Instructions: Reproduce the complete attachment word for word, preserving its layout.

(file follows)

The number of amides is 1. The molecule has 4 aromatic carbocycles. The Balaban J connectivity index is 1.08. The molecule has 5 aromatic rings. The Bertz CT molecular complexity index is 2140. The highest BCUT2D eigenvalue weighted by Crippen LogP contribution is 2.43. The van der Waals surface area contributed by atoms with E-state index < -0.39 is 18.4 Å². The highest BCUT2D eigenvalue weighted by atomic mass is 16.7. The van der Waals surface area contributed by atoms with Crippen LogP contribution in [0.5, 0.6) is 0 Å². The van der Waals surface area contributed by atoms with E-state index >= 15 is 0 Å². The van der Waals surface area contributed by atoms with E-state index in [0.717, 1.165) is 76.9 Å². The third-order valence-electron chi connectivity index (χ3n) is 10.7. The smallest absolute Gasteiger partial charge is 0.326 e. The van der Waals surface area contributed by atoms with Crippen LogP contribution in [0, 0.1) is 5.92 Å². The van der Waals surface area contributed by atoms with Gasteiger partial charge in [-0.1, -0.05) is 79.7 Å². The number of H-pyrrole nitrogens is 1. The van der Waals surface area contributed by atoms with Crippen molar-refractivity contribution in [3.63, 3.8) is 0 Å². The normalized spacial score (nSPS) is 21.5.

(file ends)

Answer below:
The number of amides is 1. The molecule has 4 aromatic carbocycles. The Balaban J connectivity index is 1.08. The molecule has 5 aromatic rings. The Bertz CT molecular complexity index is 2140. The highest BCUT2D eigenvalue weighted by Crippen LogP contribution is 2.43. The van der Waals surface area contributed by atoms with E-state index < -0.39 is 18.4 Å². The highest BCUT2D eigenvalue weighted by atomic mass is 16.7. The van der Waals surface area contributed by atoms with Crippen LogP contribution in [0.5, 0.6) is 0 Å². The van der Waals surface area contributed by atoms with E-state index >= 15 is 0 Å². The van der Waals surface area contributed by atoms with E-state index in [0.717, 1.165) is 76.9 Å². The third-order valence-electron chi connectivity index (χ3n) is 10.7. The smallest absolute Gasteiger partial charge is 0.326 e. The van der Waals surface area contributed by atoms with Crippen LogP contribution in [0, 0.1) is 5.92 Å². The van der Waals surface area contributed by atoms with Gasteiger partial charge in [-0.1, -0.05) is 79.7 Å². The number of H-pyrrole nitrogens is 1. The van der Waals surface area contributed by atoms with Crippen molar-refractivity contribution in [3.63, 3.8) is 0 Å². The normalized spacial score (nSPS) is 21.5.